Rethinking obesity and depression
The researchers corroborated their findings with three other large international studies. It found that the presence of FTO led to an 8% reduction in the risk of depression. 17,200 DNA samples from 21 different countries were examined. The teams at McMaster propose that these new findings could re-conceptualise the nexus between depression and anxiety. Their findings are published in the Journal of Molecular Psychiatry.
It was previously believed that depression and obesity were deeply interlinked, as they share a range of similar symptoms such as lack of exercise, poor diet and low self-esteem. This study wanted to focus on genetics and brain activity and see the potential link between both on a genetic level.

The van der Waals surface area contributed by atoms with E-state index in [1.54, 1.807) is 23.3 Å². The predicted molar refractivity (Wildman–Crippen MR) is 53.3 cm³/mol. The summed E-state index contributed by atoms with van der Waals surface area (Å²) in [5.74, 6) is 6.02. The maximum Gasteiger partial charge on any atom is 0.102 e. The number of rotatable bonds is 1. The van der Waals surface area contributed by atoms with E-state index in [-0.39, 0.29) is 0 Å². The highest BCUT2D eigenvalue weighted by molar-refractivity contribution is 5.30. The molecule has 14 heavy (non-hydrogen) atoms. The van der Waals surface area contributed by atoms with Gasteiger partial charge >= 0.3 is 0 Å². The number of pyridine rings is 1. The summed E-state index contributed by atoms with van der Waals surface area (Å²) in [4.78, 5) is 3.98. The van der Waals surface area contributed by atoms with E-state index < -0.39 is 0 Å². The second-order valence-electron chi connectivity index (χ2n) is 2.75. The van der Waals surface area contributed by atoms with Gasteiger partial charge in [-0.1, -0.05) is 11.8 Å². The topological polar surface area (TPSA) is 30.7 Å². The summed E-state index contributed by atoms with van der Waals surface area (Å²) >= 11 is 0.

The Atlantic points out that one problem of thinking about depression and obesity is the automatic assumption that being fat is depressing. The fixation on specific body form in the west assumes that being abnormally overweight means being unhappy and dissatisfied. Although there also exists the opposing cliché of the “jolly fat man”.
Their results shed new light on genes being correlated to depression. In a nutshell these new findings have potentially unearthed, to put it a little crudely, “a fat but happy gene”*.
References and further reading